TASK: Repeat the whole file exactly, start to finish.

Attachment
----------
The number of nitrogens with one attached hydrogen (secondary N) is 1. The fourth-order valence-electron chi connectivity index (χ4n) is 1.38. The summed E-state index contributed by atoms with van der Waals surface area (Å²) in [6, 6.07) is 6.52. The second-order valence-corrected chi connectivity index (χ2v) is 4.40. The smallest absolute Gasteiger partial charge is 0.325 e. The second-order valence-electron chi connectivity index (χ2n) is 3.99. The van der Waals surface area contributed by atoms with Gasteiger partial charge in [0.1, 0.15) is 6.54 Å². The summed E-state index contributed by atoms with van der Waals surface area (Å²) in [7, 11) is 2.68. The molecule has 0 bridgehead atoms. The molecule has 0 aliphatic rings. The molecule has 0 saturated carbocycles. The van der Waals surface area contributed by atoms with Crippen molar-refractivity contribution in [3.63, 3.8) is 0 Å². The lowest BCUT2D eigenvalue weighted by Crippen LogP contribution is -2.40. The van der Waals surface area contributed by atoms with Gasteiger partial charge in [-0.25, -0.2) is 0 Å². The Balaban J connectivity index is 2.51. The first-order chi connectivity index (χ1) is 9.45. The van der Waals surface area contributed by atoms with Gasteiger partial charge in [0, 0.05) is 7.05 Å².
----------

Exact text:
The number of nitrogens with one attached hydrogen (secondary N) is 1. The fourth-order valence-electron chi connectivity index (χ4n) is 1.38. The summed E-state index contributed by atoms with van der Waals surface area (Å²) in [6, 6.07) is 6.52. The second-order valence-corrected chi connectivity index (χ2v) is 4.40. The smallest absolute Gasteiger partial charge is 0.325 e. The second-order valence-electron chi connectivity index (χ2n) is 3.99. The van der Waals surface area contributed by atoms with Gasteiger partial charge in [0.1, 0.15) is 6.54 Å². The summed E-state index contributed by atoms with van der Waals surface area (Å²) in [7, 11) is 2.68. The molecule has 0 bridgehead atoms. The molecule has 0 aliphatic rings. The molecule has 0 saturated carbocycles. The van der Waals surface area contributed by atoms with Crippen molar-refractivity contribution in [3.63, 3.8) is 0 Å². The lowest BCUT2D eigenvalue weighted by Crippen LogP contribution is -2.40. The van der Waals surface area contributed by atoms with Gasteiger partial charge in [-0.25, -0.2) is 0 Å². The Balaban J connectivity index is 2.51. The first-order chi connectivity index (χ1) is 9.45. The van der Waals surface area contributed by atoms with Gasteiger partial charge in [0, 0.05) is 7.05 Å².